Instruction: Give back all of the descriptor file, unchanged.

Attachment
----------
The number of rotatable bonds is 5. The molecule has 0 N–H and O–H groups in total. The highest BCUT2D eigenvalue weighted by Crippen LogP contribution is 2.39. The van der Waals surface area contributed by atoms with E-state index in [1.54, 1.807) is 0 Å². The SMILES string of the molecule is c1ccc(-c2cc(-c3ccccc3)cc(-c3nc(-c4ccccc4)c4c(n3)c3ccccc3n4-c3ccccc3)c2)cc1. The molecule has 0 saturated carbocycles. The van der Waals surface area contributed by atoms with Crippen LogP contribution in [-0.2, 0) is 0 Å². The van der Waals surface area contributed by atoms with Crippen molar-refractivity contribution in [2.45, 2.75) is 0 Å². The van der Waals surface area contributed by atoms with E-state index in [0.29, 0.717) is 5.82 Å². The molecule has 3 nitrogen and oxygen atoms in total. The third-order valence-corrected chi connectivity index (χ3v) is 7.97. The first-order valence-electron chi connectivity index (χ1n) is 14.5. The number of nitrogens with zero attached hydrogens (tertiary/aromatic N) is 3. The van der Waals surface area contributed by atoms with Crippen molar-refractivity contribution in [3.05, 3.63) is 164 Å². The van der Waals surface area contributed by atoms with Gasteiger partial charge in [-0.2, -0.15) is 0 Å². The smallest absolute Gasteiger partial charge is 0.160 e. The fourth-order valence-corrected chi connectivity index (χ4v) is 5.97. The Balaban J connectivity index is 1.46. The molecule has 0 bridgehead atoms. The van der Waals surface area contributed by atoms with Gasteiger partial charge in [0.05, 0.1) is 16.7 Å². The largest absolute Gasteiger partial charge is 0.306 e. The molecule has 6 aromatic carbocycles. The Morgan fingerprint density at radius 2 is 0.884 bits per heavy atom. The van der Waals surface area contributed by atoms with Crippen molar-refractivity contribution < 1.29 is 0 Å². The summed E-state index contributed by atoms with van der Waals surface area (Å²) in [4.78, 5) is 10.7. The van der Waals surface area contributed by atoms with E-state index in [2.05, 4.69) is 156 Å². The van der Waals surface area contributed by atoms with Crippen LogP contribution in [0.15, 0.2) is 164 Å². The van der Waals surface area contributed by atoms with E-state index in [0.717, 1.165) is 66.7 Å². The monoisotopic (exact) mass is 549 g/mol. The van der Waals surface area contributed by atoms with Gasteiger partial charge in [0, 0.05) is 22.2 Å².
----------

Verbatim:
The number of rotatable bonds is 5. The molecule has 0 N–H and O–H groups in total. The highest BCUT2D eigenvalue weighted by Crippen LogP contribution is 2.39. The van der Waals surface area contributed by atoms with E-state index in [1.54, 1.807) is 0 Å². The SMILES string of the molecule is c1ccc(-c2cc(-c3ccccc3)cc(-c3nc(-c4ccccc4)c4c(n3)c3ccccc3n4-c3ccccc3)c2)cc1. The molecule has 0 saturated carbocycles. The van der Waals surface area contributed by atoms with Crippen LogP contribution in [-0.2, 0) is 0 Å². The van der Waals surface area contributed by atoms with Crippen molar-refractivity contribution in [2.45, 2.75) is 0 Å². The van der Waals surface area contributed by atoms with E-state index in [0.29, 0.717) is 5.82 Å². The molecule has 3 nitrogen and oxygen atoms in total. The third-order valence-corrected chi connectivity index (χ3v) is 7.97. The first-order valence-electron chi connectivity index (χ1n) is 14.5. The number of nitrogens with zero attached hydrogens (tertiary/aromatic N) is 3. The van der Waals surface area contributed by atoms with Crippen molar-refractivity contribution in [3.05, 3.63) is 164 Å². The van der Waals surface area contributed by atoms with Gasteiger partial charge in [-0.2, -0.15) is 0 Å². The smallest absolute Gasteiger partial charge is 0.160 e. The fourth-order valence-corrected chi connectivity index (χ4v) is 5.97. The Balaban J connectivity index is 1.46. The molecule has 0 bridgehead atoms. The van der Waals surface area contributed by atoms with Gasteiger partial charge in [0.05, 0.1) is 16.7 Å². The largest absolute Gasteiger partial charge is 0.306 e. The molecule has 6 aromatic carbocycles. The Morgan fingerprint density at radius 2 is 0.884 bits per heavy atom. The van der Waals surface area contributed by atoms with Crippen molar-refractivity contribution < 1.29 is 0 Å². The summed E-state index contributed by atoms with van der Waals surface area (Å²) in [4.78, 5) is 10.7. The van der Waals surface area contributed by atoms with E-state index in [2.05, 4.69) is 156 Å². The van der Waals surface area contributed by atoms with Crippen LogP contribution in [0.15, 0.2) is 164 Å². The van der Waals surface area contributed by atoms with E-state index in [0.717, 1.165) is 66.7 Å². The monoisotopic (exact) mass is 549 g/mol. The van der Waals surface area contributed by atoms with Gasteiger partial charge in [0, 0.05) is 22.2 Å².